Quinton Reynolds: I also have created a survey that we’ll be sending out to providers. This is the part two of our survey that I did. The part, one of the survey was for specifically for AFAB individuals, just to get some data around sexual health for us and see their interactions with providers, if they’re HIV positive or just kind of get a feel for what’s going on in the community on a broader scope, besides just the individuals that are within the organization and our members, but also to… The part two is to send out these surveys to providers and it’s just to see how they feel about having the conversation. If they feel comfortable with having the conversation around sexual health, a dialogue, have they had training, have their office staff had training, was it mandatory, those types of questions.
Erin Everett: Yeah. Well, that’s awesome. You’re really taking over the hard part for potential new patients of that whole vetting out and making sure it’s a safe space.
Quinton Reynolds: Yeah. On the resource guide, we will have only people that have been vetted by the organization. We’re not just doing it ourself, the resource guide, we’re doing it also with the Gender which is a trans woman led organization. We are both doing it together and it’s also to come out of this process will also be kind of like a provider’s manual around trans identity to give them some ideas how to have a discussion with a trans individual when it comes to sexual health and how to speak about body parts. We also refer to like the best practice is just to ask them.
Erin Everett: Right. Yeah. What is their preferred word for it? Yeah.
Quinton Reynolds: Yeah. All of this came out of the project and it’s really expanded into this big… It’s way bigger than we envisioned it to be, but it’s much needed.
Erin Everett: Yeah, it’s really exciting. I can’t wait for that resource guide because as a provider myself, I try to vet out everybody that I refer to and I always tell my patients should you get there and your experience is different from what I expect it to be or what I thought it should be in my vetting process, please let me know because I don’t want to be sending people into the war zone. It’s really hard with specialists because you find them, but then like you said, their front stuff changes and then they didn’t get the education that the previous front staff had or whatnot and so sometimes it’s really challenging I don’t always have the time I would love to dedicate to vetting out other specialties, but particularly finding inclusive gynecologists is very challenging. Like you said, it’s a very female dominated space.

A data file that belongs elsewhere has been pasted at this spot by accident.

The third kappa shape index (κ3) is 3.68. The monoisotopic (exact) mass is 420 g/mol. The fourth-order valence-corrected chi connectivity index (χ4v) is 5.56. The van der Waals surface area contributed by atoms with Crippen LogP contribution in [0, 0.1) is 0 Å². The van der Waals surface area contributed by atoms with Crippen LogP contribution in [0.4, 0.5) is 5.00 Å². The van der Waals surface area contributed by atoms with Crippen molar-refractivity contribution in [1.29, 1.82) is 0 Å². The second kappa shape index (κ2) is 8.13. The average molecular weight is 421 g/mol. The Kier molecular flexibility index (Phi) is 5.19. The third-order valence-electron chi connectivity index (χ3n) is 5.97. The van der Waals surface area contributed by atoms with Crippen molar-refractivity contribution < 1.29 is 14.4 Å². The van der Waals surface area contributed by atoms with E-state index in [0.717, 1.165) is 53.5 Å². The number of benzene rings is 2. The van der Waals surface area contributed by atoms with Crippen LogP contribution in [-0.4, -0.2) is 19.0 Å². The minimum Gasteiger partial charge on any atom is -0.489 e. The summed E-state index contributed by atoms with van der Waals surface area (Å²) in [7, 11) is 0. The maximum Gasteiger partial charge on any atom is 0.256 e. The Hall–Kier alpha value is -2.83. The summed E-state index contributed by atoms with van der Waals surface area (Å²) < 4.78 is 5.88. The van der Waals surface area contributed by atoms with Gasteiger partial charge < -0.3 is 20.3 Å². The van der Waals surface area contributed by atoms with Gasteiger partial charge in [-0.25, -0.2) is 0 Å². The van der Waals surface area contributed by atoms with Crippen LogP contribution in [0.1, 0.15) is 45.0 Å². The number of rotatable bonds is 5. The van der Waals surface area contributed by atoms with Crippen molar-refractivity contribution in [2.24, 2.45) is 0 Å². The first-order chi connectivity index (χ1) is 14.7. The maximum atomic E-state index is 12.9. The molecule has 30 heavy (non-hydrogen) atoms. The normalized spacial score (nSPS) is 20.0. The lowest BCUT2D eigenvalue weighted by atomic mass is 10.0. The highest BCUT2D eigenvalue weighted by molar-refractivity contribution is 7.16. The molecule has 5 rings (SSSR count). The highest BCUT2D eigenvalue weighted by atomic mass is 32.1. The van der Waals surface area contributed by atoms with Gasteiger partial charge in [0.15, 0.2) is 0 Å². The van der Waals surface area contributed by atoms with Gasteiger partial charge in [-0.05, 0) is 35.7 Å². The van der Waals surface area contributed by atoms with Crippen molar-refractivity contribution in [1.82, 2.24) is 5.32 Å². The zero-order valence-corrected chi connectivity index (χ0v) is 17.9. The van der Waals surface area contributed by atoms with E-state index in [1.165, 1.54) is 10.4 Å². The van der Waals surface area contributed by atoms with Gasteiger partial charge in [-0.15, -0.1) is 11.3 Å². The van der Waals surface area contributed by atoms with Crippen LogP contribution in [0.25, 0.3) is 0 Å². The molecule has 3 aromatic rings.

Erin Everett: It’s a lot of pink gowns. It’s a lot of very feminine decorations and so I really try and find people who are specialized in that, that also do other things too, so that there are other reasons why men would be in the waiting room so people to feel less outed just even sitting in that space because it is such a challenge. When you have that resource guide and because right now I only have a couple of resources in that regard in my back pocket, so I would love to be able to help out with that and utilize that guide as well.
Quinton Reynolds: Yeah. We actually still have the old version online, if you look it up it is a… If you look up Georgia transgender resource guide, in this online PDF style and we will be updating and we’re hoping to roll out the new updated resource guide in the beginning of next year.